After reading a draft of Mike Ingham’s latest article on mast bend for our September issue, I had the good fortune to hitch a ride with him and fellow Quantum sailmaker Tim Healy for some two-boat J/24 tuning on a beautiful afternoon in Newport, R.I. With about 10 knots of breeze and minimal chop, we set off with the end goal of the J/24 Worlds in Rochester, N.Y., in mind. Here’s how a couple of our experts made the most of their practice session:
Make a plan.
Mike and Tim wanted to fine tune straight-line boatspeed upwind and test different settings. So we went upwind (for a couple of hours), did just a handful of tacks, and motored back to the harbor at the end of the session. Their plan was specific, so we maximized our time on the water by focusing solely on that plan.
Get the boats even first.
Before we raised the sails, we set our sidestay and forestay tensions at base (20/15 on the J/24 with a LOOS gauge) to get the settings of the two boats close. When we got out on the water, we fine-tuned those settings upwind so that our speed and pointing were nearly identical. In addition to rig tension, we compared jib trim and jib halyard tension, the relationship of the boom to centerline, mast butt location, and weight distribution.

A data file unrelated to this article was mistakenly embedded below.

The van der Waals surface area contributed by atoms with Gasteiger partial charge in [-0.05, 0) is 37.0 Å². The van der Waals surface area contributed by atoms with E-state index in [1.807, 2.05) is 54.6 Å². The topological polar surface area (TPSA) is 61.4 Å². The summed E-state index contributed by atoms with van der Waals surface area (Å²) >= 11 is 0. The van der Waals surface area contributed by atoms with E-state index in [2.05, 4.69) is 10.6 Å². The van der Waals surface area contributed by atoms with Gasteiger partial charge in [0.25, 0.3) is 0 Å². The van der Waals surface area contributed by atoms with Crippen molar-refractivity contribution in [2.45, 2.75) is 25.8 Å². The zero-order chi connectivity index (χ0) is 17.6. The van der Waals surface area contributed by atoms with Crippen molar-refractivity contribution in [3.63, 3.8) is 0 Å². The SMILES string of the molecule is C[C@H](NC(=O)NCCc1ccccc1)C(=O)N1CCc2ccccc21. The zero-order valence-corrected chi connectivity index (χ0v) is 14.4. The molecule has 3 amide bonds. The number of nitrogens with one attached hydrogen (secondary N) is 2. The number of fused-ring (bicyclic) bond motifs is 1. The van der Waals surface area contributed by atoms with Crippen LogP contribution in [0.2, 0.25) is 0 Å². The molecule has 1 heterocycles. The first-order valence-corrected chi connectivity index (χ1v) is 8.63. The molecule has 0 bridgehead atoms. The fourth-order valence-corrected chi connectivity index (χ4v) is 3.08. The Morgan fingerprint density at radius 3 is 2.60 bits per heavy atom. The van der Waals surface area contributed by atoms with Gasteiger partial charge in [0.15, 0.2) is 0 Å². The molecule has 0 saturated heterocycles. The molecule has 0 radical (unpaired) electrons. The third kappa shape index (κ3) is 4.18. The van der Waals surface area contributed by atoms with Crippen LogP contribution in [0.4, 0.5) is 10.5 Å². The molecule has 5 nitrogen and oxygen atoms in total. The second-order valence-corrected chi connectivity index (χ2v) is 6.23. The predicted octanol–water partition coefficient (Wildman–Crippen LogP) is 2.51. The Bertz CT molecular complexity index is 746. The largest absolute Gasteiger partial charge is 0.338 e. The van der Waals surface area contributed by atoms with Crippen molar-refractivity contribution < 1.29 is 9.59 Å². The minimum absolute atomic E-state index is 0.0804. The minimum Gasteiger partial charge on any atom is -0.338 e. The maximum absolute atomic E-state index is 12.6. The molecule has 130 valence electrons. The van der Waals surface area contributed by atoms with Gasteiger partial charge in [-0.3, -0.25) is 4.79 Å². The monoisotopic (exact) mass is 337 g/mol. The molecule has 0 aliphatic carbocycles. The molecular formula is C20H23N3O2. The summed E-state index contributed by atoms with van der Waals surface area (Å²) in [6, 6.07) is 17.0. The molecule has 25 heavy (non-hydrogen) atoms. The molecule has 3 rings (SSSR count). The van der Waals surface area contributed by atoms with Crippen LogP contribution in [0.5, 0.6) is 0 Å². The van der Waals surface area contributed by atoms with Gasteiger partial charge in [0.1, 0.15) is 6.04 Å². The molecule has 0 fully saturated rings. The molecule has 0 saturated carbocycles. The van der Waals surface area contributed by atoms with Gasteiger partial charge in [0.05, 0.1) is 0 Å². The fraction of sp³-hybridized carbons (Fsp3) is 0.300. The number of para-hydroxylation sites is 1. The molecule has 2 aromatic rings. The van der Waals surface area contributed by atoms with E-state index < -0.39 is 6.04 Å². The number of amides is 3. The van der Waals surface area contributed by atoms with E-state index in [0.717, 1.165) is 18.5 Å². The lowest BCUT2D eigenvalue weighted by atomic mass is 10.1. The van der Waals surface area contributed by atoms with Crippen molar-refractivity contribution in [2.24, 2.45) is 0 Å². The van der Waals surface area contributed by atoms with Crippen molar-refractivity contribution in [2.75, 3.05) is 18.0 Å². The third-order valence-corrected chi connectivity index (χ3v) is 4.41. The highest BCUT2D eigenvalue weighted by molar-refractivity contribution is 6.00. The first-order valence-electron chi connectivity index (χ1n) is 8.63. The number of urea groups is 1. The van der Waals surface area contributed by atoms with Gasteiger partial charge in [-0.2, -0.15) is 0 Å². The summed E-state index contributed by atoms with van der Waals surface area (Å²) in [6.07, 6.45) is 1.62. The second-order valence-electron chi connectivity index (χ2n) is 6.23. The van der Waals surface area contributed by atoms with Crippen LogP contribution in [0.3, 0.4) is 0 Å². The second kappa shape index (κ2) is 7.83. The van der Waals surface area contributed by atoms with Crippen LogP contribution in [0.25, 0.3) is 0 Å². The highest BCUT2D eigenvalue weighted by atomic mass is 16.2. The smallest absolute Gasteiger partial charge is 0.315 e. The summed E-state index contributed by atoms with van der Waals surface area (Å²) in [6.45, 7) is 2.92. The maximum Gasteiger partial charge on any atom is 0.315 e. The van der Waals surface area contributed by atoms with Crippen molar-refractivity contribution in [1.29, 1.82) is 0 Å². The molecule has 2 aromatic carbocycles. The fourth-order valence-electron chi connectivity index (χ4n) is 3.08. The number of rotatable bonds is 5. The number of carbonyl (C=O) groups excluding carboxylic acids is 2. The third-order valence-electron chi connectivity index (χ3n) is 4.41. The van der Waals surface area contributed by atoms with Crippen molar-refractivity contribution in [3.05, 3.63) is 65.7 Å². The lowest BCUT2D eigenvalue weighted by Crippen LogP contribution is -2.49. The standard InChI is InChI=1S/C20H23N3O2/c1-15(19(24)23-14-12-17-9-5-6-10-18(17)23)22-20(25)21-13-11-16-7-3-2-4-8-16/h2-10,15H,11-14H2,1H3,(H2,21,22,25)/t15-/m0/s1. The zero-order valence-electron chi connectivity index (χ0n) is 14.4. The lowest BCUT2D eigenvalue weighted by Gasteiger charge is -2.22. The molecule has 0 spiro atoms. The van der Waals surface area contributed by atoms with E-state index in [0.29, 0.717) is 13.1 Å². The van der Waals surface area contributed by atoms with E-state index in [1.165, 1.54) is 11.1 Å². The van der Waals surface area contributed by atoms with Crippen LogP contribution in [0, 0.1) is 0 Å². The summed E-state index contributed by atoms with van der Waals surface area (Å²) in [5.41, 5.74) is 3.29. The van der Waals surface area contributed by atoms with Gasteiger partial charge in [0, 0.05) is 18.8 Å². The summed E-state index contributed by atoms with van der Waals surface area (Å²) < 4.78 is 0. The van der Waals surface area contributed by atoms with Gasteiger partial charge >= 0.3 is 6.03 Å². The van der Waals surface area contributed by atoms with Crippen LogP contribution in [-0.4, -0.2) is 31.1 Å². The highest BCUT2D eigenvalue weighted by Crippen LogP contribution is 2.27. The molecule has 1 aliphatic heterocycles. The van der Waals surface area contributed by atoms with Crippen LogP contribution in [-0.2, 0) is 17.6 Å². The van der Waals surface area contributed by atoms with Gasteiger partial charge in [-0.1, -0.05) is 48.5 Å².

Once the boats were going about the same, Tim and Mike switched boats. One thing Tim noticed quickly was that Mike’s boat felt heavier. Mike had extra sails, tools, and other gear down below, so I switched over to Tim’s boat to help even up what they deemed about a “Meredith” amount of weight (although Tim admitted that he didn’t get a different feel after I left—it could have just been a different steering feel particular to the boat). Tim and Mike sailed until they felt even once again, and returned to their original boats.
Then make adjustments.
Keeping one boat at the base setting, we tried out different rig tensions, jib lead settings, and mast butt locations on the other boat. Trying a more outboard lead setting didn’t have much of an impact on Tim’s boat, but we also weren’t in the ideal conditions for that, which involves much more chop. Mike tried moving his mast butt forward to straighten the mast out, but ultimately found that a farther aft mast butt worked better.
Being able to communicate over the radio during the straight line testing allowed us to go sail more continuously and coordinate adjustments on the boats without having to stop and regroup every time.
The trimmers on both boats were best placed to constantly relay speed and pointing comparisons to the skippers. They kept talking throughout the session, while the crew farther forward chimed in with pertinent observations not only on speed and pointing, but also on boat set-up and wind conditions.
Get a take-away.
Think about what worked or didn’t work on the motor (or sail) in—Mike noted that the farther aft mast butt seemed to work well, which was something he hadn’t been expecting. Tim and Mike’s teams didn’t debrief, but planned to digest their sail overnight and regroup in the morning with some thoughts ahead of the next day’s tuning session.